Kids’ ear infections drop dramatically — partly because of drop in smoking

Fascinating story I read yesterday.

Health officials report that over the last 15 years, ear infections among children have dropped a whopping 30 percent. Wow!

One of the reasons ear infections have dropped so much is believed to be a concurrent drop in smoking (other factors are mentioned, but I believe the drop in smoking is a big one.). Not only are fewer people smoking, but more people who do smoke have bought a clue about not smoking around their kids.

I had constant ear infections as a kid, and still have problems with my ears today. I had my tonsils taken out, adenoids removed, tubes put in my ears. Didn’t do any good. Because back then, people didn’t make the connection between secondhand smoke and ear infections in kids. (Though I still shake my head that my parents could never figure out that their six packs a day were contributing to my chronic bronchitis.)

It’s pretty much taken as fact now, except by the Forces.org weasels, that secondhand smoke is a huge contributor to kids’ ear infections. This article explains the mechanism pretty well. Kids get ear infections often times after colds and flus, because the lining in ear tissue would become inflamed. Inflamed tissue then would become more easily infected.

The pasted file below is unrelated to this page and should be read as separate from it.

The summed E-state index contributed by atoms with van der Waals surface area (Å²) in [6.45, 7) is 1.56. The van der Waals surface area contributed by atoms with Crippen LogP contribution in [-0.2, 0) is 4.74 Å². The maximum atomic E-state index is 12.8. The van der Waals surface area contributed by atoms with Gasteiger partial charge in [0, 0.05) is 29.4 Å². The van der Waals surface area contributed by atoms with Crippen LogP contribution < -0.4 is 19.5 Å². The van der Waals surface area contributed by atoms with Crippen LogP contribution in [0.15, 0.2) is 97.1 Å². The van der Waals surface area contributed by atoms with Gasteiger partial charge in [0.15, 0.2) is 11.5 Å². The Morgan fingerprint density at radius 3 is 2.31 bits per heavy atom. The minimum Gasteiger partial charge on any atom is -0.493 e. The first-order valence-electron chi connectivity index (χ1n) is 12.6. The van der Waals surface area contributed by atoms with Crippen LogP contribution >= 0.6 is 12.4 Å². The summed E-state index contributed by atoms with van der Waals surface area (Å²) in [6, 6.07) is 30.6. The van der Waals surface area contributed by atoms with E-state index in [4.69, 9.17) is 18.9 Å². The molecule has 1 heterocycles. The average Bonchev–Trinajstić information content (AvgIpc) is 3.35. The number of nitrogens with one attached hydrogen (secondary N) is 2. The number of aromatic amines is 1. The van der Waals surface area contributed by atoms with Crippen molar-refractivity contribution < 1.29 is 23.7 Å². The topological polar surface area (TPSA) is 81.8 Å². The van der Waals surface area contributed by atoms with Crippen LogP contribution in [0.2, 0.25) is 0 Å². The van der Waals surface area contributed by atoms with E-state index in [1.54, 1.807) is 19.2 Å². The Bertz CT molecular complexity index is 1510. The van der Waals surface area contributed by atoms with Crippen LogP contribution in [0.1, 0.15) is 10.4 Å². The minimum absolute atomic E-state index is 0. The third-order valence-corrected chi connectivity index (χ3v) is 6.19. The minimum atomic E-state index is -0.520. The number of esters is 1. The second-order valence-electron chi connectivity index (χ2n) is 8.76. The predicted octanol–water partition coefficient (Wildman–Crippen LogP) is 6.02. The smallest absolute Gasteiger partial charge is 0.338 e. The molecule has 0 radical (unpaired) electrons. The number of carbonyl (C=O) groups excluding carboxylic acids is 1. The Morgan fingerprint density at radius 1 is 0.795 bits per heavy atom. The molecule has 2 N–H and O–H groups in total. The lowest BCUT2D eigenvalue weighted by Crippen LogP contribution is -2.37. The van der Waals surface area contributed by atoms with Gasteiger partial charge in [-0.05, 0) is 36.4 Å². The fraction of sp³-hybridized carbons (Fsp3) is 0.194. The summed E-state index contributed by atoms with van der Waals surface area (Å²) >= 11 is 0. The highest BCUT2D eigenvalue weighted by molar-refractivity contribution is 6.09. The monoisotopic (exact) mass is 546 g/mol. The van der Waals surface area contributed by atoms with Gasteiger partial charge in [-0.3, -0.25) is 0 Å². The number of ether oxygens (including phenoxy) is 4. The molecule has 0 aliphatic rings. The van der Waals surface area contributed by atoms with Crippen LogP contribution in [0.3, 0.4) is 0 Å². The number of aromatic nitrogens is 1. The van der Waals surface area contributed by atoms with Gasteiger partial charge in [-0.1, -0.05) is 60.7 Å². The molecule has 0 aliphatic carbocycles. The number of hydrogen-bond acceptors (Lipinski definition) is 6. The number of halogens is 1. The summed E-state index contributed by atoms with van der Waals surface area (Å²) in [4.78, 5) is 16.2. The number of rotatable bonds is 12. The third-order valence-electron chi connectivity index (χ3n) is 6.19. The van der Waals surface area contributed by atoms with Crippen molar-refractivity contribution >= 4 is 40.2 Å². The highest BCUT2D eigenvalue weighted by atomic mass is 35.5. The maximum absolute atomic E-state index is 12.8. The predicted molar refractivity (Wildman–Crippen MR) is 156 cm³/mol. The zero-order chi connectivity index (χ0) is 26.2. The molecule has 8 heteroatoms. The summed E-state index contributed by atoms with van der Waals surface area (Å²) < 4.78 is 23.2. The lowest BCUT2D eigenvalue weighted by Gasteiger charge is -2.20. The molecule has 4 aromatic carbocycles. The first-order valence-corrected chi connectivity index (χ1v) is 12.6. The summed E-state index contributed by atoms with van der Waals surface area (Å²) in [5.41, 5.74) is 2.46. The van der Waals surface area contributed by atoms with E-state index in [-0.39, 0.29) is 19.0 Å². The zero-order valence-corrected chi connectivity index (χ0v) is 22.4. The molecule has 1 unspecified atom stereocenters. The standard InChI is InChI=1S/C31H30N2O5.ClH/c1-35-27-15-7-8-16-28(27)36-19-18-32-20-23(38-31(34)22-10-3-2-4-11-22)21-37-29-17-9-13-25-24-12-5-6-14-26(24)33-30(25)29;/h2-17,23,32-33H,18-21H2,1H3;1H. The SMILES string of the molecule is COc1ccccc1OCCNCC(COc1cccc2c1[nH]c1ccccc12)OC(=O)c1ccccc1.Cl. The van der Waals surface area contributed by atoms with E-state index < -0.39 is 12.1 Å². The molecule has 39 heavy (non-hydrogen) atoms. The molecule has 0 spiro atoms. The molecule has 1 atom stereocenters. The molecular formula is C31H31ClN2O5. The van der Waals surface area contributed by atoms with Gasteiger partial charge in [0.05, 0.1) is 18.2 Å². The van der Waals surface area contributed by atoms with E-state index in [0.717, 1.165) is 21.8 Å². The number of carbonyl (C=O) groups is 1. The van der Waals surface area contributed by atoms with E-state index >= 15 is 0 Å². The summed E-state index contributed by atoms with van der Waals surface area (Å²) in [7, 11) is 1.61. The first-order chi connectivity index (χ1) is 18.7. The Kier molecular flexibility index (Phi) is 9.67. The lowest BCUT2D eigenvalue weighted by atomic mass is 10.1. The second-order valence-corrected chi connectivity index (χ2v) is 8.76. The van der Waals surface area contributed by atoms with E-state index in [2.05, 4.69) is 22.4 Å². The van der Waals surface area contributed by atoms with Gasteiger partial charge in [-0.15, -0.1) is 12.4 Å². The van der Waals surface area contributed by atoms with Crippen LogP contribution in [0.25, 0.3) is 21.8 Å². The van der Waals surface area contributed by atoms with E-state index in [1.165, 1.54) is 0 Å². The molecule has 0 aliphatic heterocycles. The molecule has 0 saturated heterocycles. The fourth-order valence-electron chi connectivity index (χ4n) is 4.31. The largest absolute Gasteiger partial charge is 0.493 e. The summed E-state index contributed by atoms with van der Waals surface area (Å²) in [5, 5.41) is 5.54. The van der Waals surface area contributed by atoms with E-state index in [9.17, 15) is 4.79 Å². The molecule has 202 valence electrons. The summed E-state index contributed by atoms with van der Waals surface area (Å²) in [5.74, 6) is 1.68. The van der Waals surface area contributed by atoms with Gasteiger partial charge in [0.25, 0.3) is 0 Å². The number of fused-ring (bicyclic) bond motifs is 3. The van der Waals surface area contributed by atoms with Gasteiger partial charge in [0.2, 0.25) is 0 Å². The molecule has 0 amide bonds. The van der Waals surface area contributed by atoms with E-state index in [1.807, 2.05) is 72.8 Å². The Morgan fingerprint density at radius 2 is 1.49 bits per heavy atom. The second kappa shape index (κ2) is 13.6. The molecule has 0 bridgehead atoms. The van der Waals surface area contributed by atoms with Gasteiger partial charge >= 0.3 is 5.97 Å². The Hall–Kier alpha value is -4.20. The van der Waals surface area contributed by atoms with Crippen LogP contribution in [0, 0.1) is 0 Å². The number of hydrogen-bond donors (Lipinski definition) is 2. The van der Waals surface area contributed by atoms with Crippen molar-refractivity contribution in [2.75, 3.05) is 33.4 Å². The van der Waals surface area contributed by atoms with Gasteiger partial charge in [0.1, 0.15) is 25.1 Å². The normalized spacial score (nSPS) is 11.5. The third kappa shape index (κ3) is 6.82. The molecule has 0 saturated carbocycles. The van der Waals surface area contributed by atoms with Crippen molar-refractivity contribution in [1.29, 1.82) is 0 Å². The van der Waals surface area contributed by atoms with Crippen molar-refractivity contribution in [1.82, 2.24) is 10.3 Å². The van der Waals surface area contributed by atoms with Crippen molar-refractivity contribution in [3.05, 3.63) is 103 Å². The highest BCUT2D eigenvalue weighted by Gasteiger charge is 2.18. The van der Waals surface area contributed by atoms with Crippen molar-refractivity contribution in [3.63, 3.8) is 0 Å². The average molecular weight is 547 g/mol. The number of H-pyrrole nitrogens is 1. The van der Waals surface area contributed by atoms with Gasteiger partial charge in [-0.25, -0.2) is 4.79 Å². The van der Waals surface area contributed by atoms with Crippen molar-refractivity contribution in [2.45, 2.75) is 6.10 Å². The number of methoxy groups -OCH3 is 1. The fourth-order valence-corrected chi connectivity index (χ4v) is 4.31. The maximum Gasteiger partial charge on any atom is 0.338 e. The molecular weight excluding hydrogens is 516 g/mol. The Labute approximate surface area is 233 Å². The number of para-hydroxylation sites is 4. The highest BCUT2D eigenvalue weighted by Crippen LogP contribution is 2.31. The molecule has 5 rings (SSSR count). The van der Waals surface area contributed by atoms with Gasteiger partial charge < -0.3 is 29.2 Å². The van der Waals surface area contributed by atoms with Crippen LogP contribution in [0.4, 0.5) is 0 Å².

Well, cigarette smoke causes the same kind of tissue inflammation in kids’ ears as colds and flus, making kids more vulnerable to infections.

According to the CDC, about 88 percent of nonsmokers (including children) were being exposed to other people’s cigarette smoke in 1990. That figure dropped to 40 percent in 2007.

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